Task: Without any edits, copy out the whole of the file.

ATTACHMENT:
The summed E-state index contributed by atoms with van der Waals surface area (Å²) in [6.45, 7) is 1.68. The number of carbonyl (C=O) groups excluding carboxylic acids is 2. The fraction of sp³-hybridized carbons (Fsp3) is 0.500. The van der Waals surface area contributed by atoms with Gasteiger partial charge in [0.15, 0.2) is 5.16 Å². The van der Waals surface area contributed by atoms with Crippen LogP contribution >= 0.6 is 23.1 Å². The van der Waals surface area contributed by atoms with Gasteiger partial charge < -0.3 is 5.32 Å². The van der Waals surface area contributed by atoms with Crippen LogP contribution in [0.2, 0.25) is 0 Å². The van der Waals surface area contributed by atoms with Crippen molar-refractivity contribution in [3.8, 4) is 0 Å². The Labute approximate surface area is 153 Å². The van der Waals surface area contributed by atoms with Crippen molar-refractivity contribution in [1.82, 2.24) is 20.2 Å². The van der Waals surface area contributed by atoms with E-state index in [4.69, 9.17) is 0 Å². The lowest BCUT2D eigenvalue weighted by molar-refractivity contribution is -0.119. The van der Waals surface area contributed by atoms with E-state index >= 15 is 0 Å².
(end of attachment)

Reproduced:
The summed E-state index contributed by atoms with van der Waals surface area (Å²) in [6.45, 7) is 1.68. The number of carbonyl (C=O) groups excluding carboxylic acids is 2. The fraction of sp³-hybridized carbons (Fsp3) is 0.500. The van der Waals surface area contributed by atoms with Gasteiger partial charge in [0.15, 0.2) is 5.16 Å². The van der Waals surface area contributed by atoms with Crippen LogP contribution >= 0.6 is 23.1 Å². The van der Waals surface area contributed by atoms with Gasteiger partial charge < -0.3 is 5.32 Å². The van der Waals surface area contributed by atoms with Crippen LogP contribution in [0.2, 0.25) is 0 Å². The van der Waals surface area contributed by atoms with Crippen molar-refractivity contribution in [3.8, 4) is 0 Å². The Labute approximate surface area is 153 Å². The van der Waals surface area contributed by atoms with Crippen molar-refractivity contribution in [1.82, 2.24) is 20.2 Å². The van der Waals surface area contributed by atoms with E-state index in [4.69, 9.17) is 0 Å². The lowest BCUT2D eigenvalue weighted by molar-refractivity contribution is -0.119. The van der Waals surface area contributed by atoms with E-state index >= 15 is 0 Å².